“He asked, ‘Is President Monson out visiting the sick, the afflicted and the aged? If so, I qualify,’” Sister Dibb said. “We quickly responded with a visit to his home, and after the visit, Dad turned with a smile on his face and said, ‘Ann, I feel we’ve done some good today.’”

'We will miss his voice'

President Dieter F. Uchtdorf, who served as President Monson’s second counselor in the First Presidency, listed many things that will be missed about President Monson.

“We will miss his voice, his steadiness, his confidence in the Lord, his smile, his wit, his enthusiasm, his optimism and his stories, which I consider parables of a modern prophet of God,” President Uchtdorf said.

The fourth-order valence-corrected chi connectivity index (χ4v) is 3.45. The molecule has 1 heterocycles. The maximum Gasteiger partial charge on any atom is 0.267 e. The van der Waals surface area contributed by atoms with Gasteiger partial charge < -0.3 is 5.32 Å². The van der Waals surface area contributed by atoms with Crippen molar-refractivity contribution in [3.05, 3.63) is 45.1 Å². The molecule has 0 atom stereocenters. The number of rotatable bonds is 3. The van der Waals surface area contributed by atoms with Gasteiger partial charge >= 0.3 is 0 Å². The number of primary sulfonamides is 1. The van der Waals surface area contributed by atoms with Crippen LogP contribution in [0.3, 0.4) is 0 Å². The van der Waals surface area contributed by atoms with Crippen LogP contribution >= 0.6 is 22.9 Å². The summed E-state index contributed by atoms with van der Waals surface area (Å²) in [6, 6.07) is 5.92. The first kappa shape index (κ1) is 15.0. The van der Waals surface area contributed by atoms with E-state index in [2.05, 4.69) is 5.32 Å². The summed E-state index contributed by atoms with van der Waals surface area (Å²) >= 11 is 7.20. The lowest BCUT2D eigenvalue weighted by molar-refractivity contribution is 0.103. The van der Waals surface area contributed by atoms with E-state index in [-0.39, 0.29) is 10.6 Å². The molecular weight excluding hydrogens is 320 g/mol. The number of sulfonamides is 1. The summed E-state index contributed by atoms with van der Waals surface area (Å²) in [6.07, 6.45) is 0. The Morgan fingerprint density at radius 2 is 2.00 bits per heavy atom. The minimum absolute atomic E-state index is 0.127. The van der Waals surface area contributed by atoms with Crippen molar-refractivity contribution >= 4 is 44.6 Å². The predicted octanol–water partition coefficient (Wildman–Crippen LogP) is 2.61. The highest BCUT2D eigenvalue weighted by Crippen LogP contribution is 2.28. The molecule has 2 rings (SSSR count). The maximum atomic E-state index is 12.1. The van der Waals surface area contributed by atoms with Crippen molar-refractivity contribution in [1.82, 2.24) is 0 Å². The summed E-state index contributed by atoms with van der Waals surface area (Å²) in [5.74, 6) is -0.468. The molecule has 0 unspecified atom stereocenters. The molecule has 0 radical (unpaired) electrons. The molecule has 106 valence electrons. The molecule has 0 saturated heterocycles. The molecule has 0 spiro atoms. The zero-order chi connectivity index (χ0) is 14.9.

An inspired visit

President Uchtdorf told of a time when President Monson insisted on visiting an ill and bedridden former stake president and patriarch while visiting Germany for a conference. President Monson had just undergone foot surgery, but he insisted on visiting the stalwart German pioneer of the church, although he lived on the fifth floor of a building with no elevators.

“It was a very painful climb for President Monson, but he cheerfully went on,” President Uchtdorf said. “We reached the bedridden brother and President Monson gave him a wonderful priesthood blessing, thanked him for his life of dedicated service and cheered him up with a smile.”

'A tender and powerful testimony'

President Uchtdorf related President Monson’s words as President Uchtdorf was recently leaving the prophet’s home.